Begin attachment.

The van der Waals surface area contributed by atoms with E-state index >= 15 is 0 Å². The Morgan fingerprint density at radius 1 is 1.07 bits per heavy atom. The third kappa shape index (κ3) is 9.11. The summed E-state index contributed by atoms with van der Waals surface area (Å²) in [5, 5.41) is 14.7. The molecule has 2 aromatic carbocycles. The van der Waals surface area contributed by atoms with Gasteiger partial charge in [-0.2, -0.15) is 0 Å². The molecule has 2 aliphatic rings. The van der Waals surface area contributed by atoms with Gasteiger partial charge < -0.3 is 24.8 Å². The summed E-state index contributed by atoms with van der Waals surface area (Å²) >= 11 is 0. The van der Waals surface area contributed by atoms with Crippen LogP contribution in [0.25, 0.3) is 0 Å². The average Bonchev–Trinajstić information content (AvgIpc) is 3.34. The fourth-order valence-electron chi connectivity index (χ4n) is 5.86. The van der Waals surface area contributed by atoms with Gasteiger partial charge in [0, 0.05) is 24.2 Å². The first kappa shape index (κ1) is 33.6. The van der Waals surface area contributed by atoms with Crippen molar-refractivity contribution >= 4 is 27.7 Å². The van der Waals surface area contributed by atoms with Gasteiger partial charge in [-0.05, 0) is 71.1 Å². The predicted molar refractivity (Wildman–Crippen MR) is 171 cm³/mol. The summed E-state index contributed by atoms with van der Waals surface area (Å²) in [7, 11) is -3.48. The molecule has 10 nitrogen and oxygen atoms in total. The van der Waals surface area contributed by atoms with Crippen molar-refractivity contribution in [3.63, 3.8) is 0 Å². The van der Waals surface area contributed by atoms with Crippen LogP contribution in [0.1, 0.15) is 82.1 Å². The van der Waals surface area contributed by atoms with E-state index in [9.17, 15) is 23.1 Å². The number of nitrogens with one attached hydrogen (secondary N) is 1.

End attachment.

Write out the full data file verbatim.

The van der Waals surface area contributed by atoms with E-state index >= 15 is 0 Å². The Morgan fingerprint density at radius 1 is 1.07 bits per heavy atom. The third kappa shape index (κ3) is 9.11. The summed E-state index contributed by atoms with van der Waals surface area (Å²) in [5, 5.41) is 14.7. The molecule has 2 aromatic carbocycles. The van der Waals surface area contributed by atoms with Gasteiger partial charge in [-0.2, -0.15) is 0 Å². The molecule has 2 aliphatic rings. The van der Waals surface area contributed by atoms with Gasteiger partial charge < -0.3 is 24.8 Å². The summed E-state index contributed by atoms with van der Waals surface area (Å²) >= 11 is 0. The van der Waals surface area contributed by atoms with Crippen LogP contribution in [0.25, 0.3) is 0 Å². The average Bonchev–Trinajstić information content (AvgIpc) is 3.34. The fourth-order valence-electron chi connectivity index (χ4n) is 5.86. The van der Waals surface area contributed by atoms with Gasteiger partial charge in [0, 0.05) is 24.2 Å². The first kappa shape index (κ1) is 33.6. The van der Waals surface area contributed by atoms with Crippen molar-refractivity contribution >= 4 is 27.7 Å². The van der Waals surface area contributed by atoms with Gasteiger partial charge in [-0.05, 0) is 71.1 Å². The predicted molar refractivity (Wildman–Crippen MR) is 171 cm³/mol. The summed E-state index contributed by atoms with van der Waals surface area (Å²) in [7, 11) is -3.48. The molecule has 10 nitrogen and oxygen atoms in total. The van der Waals surface area contributed by atoms with Crippen molar-refractivity contribution in [3.63, 3.8) is 0 Å². The van der Waals surface area contributed by atoms with Crippen LogP contribution in [0.1, 0.15) is 82.1 Å². The van der Waals surface area contributed by atoms with E-state index in [9.17, 15) is 23.1 Å². The number of nitrogens with one attached hydrogen (secondary N) is 1.